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Author Topic: Avedon's "West"  (Read 274 times)

Rob C

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Avedon's "West"
« on: March 05, 2019, 03:36:37 pm »

https://oscarenfotos.com/2016/12/11/in-the-american-west-de-richard-avedon-la-serie-completa-comentada/


Even if the Spanish defeats, the "making of" pictures hold their own interest; I hope you can get some pleasure from this link.

This is the first time I've seen the entire collection, and it sure is an overpowering work; I can understand why he got so much criticism for it, but for those expecting the Marlboro Man - as pointed out in the copy, this was never going to be his intention. The writer furher points out that the opus is not called The American West, but In The American West, which has a whole other connotation.

Rob
« Last Edit: March 05, 2019, 04:17:51 pm by Rob C »
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langier

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Re: Avedon's "West"
« Reply #1 on: March 05, 2019, 04:00:05 pm »

+1. Thanks!
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Larry Angier
ASMP, ACT, & many more! @sacred_icons, @thirty9co
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Mike D. B.

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Re: Avedon's "West"
« Reply #2 on: March 05, 2019, 04:12:25 pm »

I enjoyed the images, thanks for the link, Rob.  Reminds me of how involved dodging and burning could be in the darkroom.  Often I was happy to get one satisfactory enlargement during a five-hour evening.

Darn, my Spanish is poor - my limited Italian is no help either.
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Kind regards, Mike

Peter McLennan

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Re: Avedon's "West"
« Reply #3 on: March 05, 2019, 08:10:45 pm »

Excellent, Rob. Thanks!
The burn and dodge instructions were worth the price of admission. :)
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Rado

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Re: Avedon's "West"
« Reply #4 on: March 06, 2019, 09:27:44 am »

How does one interpret those instructions? What does +15 on the nose mean? Making it darker or making it even brighter in the end result?

I have to say the terminology about "dodge" and "burn" is absolutely confusing for people who have no experience with the darkroom and film negatives and I don't know why we continue to use those terms in the age of digital postprocess. When I teach people I tell them to imagine that after something burns it's black but it still confuses them. They understand "make it brighter" and "make it darker".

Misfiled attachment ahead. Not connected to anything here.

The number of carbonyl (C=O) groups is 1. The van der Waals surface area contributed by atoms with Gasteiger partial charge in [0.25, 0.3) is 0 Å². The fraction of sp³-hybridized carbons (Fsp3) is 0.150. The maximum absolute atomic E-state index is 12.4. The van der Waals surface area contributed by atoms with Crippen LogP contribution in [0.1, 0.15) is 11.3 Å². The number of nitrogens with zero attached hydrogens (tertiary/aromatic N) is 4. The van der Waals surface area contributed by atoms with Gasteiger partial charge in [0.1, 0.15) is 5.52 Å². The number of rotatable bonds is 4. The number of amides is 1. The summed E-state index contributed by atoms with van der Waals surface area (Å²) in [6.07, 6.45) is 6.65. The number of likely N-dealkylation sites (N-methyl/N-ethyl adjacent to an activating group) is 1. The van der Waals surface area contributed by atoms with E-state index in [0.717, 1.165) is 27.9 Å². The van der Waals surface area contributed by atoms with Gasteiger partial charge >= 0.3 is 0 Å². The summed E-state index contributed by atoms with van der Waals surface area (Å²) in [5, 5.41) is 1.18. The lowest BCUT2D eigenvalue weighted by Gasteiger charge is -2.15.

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Peter McLennan

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Re: Avedon's "West"
« Reply #5 on: March 06, 2019, 12:06:25 pm »

How does one interpret those instructions? What does +15 on the nose mean? Making it darker or making it even brighter in the end result?
Those instructions are probably unique to the relationship between Avedon and his printer.  They could be time measurements ("add three seconds of exposure here") or EV measurements ("make this area a third of a stop darker")  I  was more amused by the complexity and extent of the instructions than their precise meanings.  Without  detailed inspection of the entire image, it's not easy to estimate their intent.  How easy (and reversible!) those changes have become today compared to "the good old days"  (formerly known as "these trying times")

Quote
I have to say the terminology about "dodge" and "burn" is absolutely confusing for people who have no experience with the darkroom and film negatives and I don't know why we continue to use those terms in the age of digital postprocess. When I teach people I tell them to imagine that after something burns it's black but it still confuses them. They understand "make it brighter" and "make it darker".

Agreed.  Modern software needs to break with the past in this regard.  Nobody cares about little bits of wire with discs made of tape stuck to the end, or pieces of black card with holes of varying shape cut into them.  :)  Besides, local control now far exceeds the bounds of "make it darker" or "make it lighter".
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